It was reported that 3-HP could be accumulated as an end product from glycerol, glucose or acrylic acid in a variety of microorganisms [68]. Several distinct enzymatic routes have been proposed for microbial 3-HP production [914], among them, the modified β-oxidation pathway (also known as the propionyl-CoA pathway: propionic acid → propionyl-CoA → acryloyl-CoA → 3-hydroxypropionyl-CoA → 3-HP) that likely exists in some microorganisms that naturally produce 3-HP [15]. In E. coli grown on glucose propionyl-CoA can be derived from succinyl-CoA [16], and a Candida rugosa mutant is able to produce 40.2 g/l of 3-HP, presumably via the propionyl-CoA pathway. This is the highest titer obtained from non-engineered microorganisms in the literature. This route is therefore proposed to have great potential for the bioengineering of E. coli to produce 3-HP from propionyl-CoA pathway [15]. However, the biological production of 3-HP via the propionyl-CoA pathway in E. coli has not been studied.

Only a few key enzymes need to be introduced to establish 3-HP production via the propionyl-CoA pathway in E. coli (Fig 1). These enzymes are propionate CoA-transferase (PCT, EC:2.8.3.1) [1719], catalyzing the CoA transfer from acetyl-CoA to propionate, propionyl-CoA dehydrogenase (PACD, EC:1.3.8.7) [15, 20, 21], which subsequently converts propionyl-CoA to acryloyl-CoA, and 3-hydroxypropionyl-CoA dehydratase (HPCD, EC:4.2.1.17) [22, 23], converting acryloyl-CoA to 3-hydroxypropionyl-CoA. Finally, 3-hydroxypropionyl-CoA (3-HP-CoA) can be converted to 3-HP by the action of either PCT or 3-hydroxypropionyl-CoA hydrolase [17, 18]. In this schematic biosynthesis of 3-HP, competitive pathways such as the methylcitrate cycle (MC cycle) and tricarboxylic acid cycle (TCA cycle) are also indicated (Fig 1).

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Fig 1. Metabolic pathway involved in the conversion of propionate to 3-hydroxypropionate in recombinant E. coli strains.

The enzymes in bold are overexpressed, while disrupted pathway steps are indicated by the bold “×” symbols. MC cycle: methylcitrate cycle; TCA cycle: tricarboxylic acid cycle; PCT: propionate CoA-transferase; PACD: propionyl-CoA dehydrogenase; HPCD: 3-hydroxypropionyl-CoA dehydratase; YgfH: propionyl-CoA: succinate-CoA transferase; PrpC: methylcitrate synthase.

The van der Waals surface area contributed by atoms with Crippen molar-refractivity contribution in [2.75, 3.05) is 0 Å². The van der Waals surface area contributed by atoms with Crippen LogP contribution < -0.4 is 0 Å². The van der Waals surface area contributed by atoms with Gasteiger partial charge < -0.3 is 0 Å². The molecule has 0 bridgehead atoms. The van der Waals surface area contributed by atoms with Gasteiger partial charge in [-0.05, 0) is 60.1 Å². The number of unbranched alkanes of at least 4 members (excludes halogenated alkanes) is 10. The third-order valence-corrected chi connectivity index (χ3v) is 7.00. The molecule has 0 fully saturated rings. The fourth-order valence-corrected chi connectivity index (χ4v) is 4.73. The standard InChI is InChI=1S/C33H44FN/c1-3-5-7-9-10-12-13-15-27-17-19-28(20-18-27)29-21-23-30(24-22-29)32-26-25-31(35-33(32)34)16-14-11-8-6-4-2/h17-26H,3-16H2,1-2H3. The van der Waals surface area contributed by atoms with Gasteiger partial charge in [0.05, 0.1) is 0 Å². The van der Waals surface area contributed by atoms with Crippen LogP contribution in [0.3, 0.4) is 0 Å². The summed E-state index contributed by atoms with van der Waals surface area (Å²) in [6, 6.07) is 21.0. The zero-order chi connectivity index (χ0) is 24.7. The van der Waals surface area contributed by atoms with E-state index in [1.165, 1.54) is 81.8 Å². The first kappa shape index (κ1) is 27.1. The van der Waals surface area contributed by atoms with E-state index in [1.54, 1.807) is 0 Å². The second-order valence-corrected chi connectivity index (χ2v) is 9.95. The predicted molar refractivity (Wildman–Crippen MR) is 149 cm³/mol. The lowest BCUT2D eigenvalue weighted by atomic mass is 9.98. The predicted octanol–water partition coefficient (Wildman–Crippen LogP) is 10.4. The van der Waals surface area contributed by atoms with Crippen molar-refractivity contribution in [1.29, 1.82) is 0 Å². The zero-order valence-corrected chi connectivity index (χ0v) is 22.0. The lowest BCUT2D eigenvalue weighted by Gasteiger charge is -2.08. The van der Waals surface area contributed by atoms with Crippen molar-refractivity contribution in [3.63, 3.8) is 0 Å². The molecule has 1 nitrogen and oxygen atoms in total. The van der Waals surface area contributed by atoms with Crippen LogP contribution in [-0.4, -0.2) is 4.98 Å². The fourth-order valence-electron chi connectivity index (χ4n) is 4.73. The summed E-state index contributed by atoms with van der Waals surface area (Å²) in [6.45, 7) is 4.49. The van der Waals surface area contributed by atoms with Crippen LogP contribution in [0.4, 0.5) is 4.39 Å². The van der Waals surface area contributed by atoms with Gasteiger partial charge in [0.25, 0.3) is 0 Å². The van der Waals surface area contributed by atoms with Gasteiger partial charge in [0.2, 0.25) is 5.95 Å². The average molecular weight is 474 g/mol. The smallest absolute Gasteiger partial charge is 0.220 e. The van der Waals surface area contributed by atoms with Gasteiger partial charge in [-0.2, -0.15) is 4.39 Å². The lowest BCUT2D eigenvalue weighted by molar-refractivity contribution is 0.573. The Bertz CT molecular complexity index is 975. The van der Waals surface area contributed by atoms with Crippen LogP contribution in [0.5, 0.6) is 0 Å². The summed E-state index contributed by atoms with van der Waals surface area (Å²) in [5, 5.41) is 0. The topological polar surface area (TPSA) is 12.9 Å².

https://doi.org/10.1371/journal.pone.0156286.g001

Propionate and its derivative propionyl-CoA can be metabolized by E. coli (propionyl-CoA metabolism pathway in KEGG Database: pathway ID ko00640) [24]. To increase the yield of 3-HP on propionate, these competing propionate metabolic pathways should be down-regulated or even disrupted. Enzymes such as propionyl-CoA: succinate CoA-transferase (YgfH) [25, 26] and methylcitrate synthase (PrpC) [24, 27, 28] are responsible for the propionate metabolism in E. coli, and deleting them could result in an increased yield of 3-HP [26, 28, 29].

In this work, the genes of PCT, HPCD and PACD were obtained from different bacterial species, and a recombinant E. coli containing the propionyl-CoA pathway for 3-HP production was constructed. The effects of the culture conditions (e.g., temperature and carbon source) on 3-HP accumulation were also tested. To improve the 3-HP yield on propionate by preventing the degradation of propionyl-CoA in the cells, the ygfH and prpC genes in the host strain were deleted, and the 3-HP productivity of the engineered strains was evaluated.

Materials and Methods

Materials

The genomic DNA isolation kit and the TA cloning vector pBS-T were purchased from Tiangen Co., Ltd. (Beijing, China). The RNApure yeast kit and cDNA synthesis kit were purchased from Aidlab Biotechnologies Co., Ltd. (Beijing, China). The DNA gel purification kit was purchased from Promega (USA). The restriction and DNA-modifying enzymes were obtained from Takara Co., Ltd. (Dalian, China). The primers were synthesized by Sunbiotech Co., Ltd. (Beijing, China). 3-HP was purchased from Tokyo Chemical Industry Co., Ltd. Propionic acid and all other chemicals were purchased from Biodee Co., Ltd. (Beijing, China) as analytical grade.

Cloning of pct, pacd and hpcd genes